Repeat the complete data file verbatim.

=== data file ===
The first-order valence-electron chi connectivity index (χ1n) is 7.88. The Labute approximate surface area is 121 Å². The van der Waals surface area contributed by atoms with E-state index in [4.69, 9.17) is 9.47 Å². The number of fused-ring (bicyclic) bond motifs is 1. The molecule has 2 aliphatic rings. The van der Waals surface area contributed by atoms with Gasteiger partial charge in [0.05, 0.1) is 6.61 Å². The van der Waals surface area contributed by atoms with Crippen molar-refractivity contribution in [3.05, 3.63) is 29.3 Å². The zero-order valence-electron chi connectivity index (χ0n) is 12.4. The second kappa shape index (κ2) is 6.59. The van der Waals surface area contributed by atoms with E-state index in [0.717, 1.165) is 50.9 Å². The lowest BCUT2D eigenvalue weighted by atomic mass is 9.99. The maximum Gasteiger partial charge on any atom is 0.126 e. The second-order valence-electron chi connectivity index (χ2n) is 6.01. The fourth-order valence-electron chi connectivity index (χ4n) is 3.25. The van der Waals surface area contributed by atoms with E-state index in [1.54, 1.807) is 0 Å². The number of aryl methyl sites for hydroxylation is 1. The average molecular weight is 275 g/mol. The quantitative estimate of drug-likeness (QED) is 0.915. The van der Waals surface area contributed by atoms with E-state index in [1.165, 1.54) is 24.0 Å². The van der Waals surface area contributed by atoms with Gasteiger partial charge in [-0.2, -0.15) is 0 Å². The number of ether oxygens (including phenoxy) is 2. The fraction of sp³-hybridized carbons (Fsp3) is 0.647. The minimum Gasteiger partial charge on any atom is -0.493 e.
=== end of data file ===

The first-order valence-electron chi connectivity index (χ1n) is 7.88. The Labute approximate surface area is 121 Å². The van der Waals surface area contributed by atoms with E-state index in [4.69, 9.17) is 9.47 Å². The number of fused-ring (bicyclic) bond motifs is 1. The molecule has 2 aliphatic rings. The van der Waals surface area contributed by atoms with Gasteiger partial charge in [0.05, 0.1) is 6.61 Å². The van der Waals surface area contributed by atoms with Crippen molar-refractivity contribution in [3.05, 3.63) is 29.3 Å². The zero-order valence-electron chi connectivity index (χ0n) is 12.4. The second kappa shape index (κ2) is 6.59. The van der Waals surface area contributed by atoms with E-state index in [0.717, 1.165) is 50.9 Å². The lowest BCUT2D eigenvalue weighted by atomic mass is 9.99. The maximum Gasteiger partial charge on any atom is 0.126 e. The second-order valence-electron chi connectivity index (χ2n) is 6.01. The fourth-order valence-electron chi connectivity index (χ4n) is 3.25. The van der Waals surface area contributed by atoms with E-state index in [1.54, 1.807) is 0 Å². The number of aryl methyl sites for hydroxylation is 1. The average molecular weight is 275 g/mol. The quantitative estimate of drug-likeness (QED) is 0.915. The van der Waals surface area contributed by atoms with E-state index in [1.165, 1.54) is 24.0 Å². The van der Waals surface area contributed by atoms with Gasteiger partial charge in [-0.2, -0.15) is 0 Å². The number of ether oxygens (including phenoxy) is 2. The fraction of sp³-hybridized carbons (Fsp3) is 0.647. The minimum Gasteiger partial charge on any atom is -0.493 e.